# Convert data into dictionary

I am trying to convert "Random = 1" into dictionary {"Random":1} I tried

Key = (line.split('=')[0]).split()[0] #to get key and remove spaces
value = (line.split('=')[1]).split()[0]
CQ_Options[Key] = value


How could I do it in more mature way?

• Why do you want to do this? Because, if you want to parse name-value contained files, I prefer the ConfigParser lib Apr 10 '17 at 12:23
• @andras.tim is right. In cases like this where the input is presumed from an uncontrolled outside source (file) in a non-strict format (optional spaces surrounding =), it is better to use a standard lib. Other benefits in this case, include ignoring comment lines. The only time home-grown one-offs are both safe & easy is when the input is also controlled by you (i.e. a companion microservice passing URL args.) Apr 10 '17 at 17:02
• Agree with @andras.tim. If at all possible, use a standard format with existing parsers, e.g. INI, JSON, YAML, even XML is better than custom. In the event that using preexisting formats isn't an option for you, consider pyparsing. Apr 11 '17 at 0:40
• @andras.tim I am quite new to python and exploring utilities of it so I thought of not using existing libraries.
– NGB
Apr 11 '17 at 6:25

## 4 Answers

First off, you should standardize your names, Key and value don't follow the same naming rules, or if they do, they're not apparent to me. And so I'd recommend that you name your things in lower_snake_case, to adhere to PEP8.

After this I'd use str.strip rather than str.split. And use a list comprehension to change both the key and value without having to duplicate the code, which can remove the key and value variables altogether. This can leave you with:

item = [i.strip() for i in line.split('=')]
CQ_options[item[0]] = item[1]


If you want to stick with using key and value however, you need to make sure that line.split('=') will only return two items. You can make sure it'll return a max of two items with the optional parameter, and since we'd already error if there's not at least a single =, then you can use:

key, value = [i.strip() for i in line.split('=', 1)]
CQ_options[key] = value


You can use a dict comprehension if you have multiple items in a list, for example:

a = ["Random = 1", "Ran = 3"]
print {k.strip(): int(v.strip()) for k, v in (i.split("=") for i in a)}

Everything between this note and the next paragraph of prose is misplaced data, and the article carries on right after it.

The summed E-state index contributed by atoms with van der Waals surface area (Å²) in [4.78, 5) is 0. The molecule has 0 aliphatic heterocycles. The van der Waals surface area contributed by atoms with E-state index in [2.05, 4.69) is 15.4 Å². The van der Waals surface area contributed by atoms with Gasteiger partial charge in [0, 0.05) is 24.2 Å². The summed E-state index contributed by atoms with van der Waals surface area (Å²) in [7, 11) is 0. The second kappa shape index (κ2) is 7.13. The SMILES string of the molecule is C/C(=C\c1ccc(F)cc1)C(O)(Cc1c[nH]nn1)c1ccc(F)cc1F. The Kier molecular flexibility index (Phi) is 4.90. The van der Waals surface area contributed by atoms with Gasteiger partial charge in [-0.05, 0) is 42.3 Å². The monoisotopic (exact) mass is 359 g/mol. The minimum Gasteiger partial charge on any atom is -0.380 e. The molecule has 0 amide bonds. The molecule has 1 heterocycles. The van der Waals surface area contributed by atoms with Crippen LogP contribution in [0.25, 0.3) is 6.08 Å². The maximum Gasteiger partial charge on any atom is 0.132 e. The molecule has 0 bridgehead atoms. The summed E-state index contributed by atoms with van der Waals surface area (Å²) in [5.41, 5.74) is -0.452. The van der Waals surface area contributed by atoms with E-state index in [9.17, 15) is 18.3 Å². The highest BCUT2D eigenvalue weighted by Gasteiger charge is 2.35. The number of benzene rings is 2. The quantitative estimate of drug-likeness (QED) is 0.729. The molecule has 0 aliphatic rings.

>>> {'Ran': 3, 'Random': 1}


If you want to update an existing dictionary d:

d.update({k.strip(): int(v.strip()) for k, v in (i.split("=") for i in a)})

• Sorry I changed my answer completely, the first one was no very helpful! Apr 10 '17 at 12:51
• This answer shows how to use a dict comprehension Apr 10 '17 at 15:08
• print {k.strip(): int(v.strip()) for k, v in [line.split("=")]} would be the way to split the OP one-line data source. But that's only a few characters shorter than just explicitly doing the also-confusing print {line.split("=")[0].strip() : int(line.split("=")[-1].strip())} --all that to say, I don't think dict comprehension is a good fit here. Apr 10 '17 at 22:19

Another naive approach would be to take advantage of the fact that default split() uses whitespace, and discard the = delimiter.

line = "Random = 1"
my_dict = { line.split()[0] : line.split()[2]}


Note that the un-used value of line.split()[1] is = in this case, but could be : or anything. But this is naive in that it requires spaces.

A little better:

import re
line = "Random= 1"
my_dict = { re.split(' |=',line)[0] : re.split(' |=',line)[-1] }


Both examples yield {'Random': '1'} but the latter is more flexible. But better yet, try a standard lib like configparser which has other nice features like ignoring comment lines.

If you have one key-value pair per line, and you just want to parse all lines and transform them into a dictionary:

import re
...
CQ_Options = dict(re.split(r'\s*=\s*', line, 1) for line in text.splitlines())


I don't know if you're familiar with regular expressions or Python in general so I'll explain.

This will:

• First split text into lines and remove newline characters. The splitlines method will take care of \r aka CR on Windows.
• Then each line is split by the regular expression \s*=\s*:
• \s is whitespace, such as spaces and tabs
• * is zero or more repetitions of the previous expression, in this case zero or more whitespace characters
• the argument 1 means it will only split at the first occurrence, not all occurrences
• so the line is split by the first equals sign preceded and followed by an arbitrary amount of spaces, tabs, etc.
• Then you have a sequence of key-value pairs.
• These will be converted into a dictionary using the dict constructor, which given a sequence of key-value pairs converts them into a dictionary.

EDIT

@Peilonrayz has pointed out that this will not strip whitespace on the outer side of the key-value pair. For example " key = value " will become {' key': 'value '}. I originally assumed whitespace would be only between the key, equals sign, and value.

To remove whitespace on both sides of key and value:

CQ_Options = dict(
map(str.strip, line.split('=', maxsplit=1))
for line in text.splitlines()
)

• This doesn't remove white space around each key and value. ' abc = def ' will become {' abc': 'def '}. Also obligatory XKCD. Apr 10 '17 at 10:35
• Come on. Don't tell me you don't ever find RE useful. You're right about the whitespace but guess what, it can be solved by using regular expressions. Actually the whole thing can be done using a single finditer. Apr 10 '17 at 10:38
• Yes I do find them useful, here maybe they're overkill, and over-reliance leads to problems. Apr 10 '17 at 10:41
• @Peilonrayz Well, there's another XKCD :-P Apr 10 '17 at 10:54
• * actually means 0 or more, + means 1 or more repetitions. Apr 10 '17 at 13:08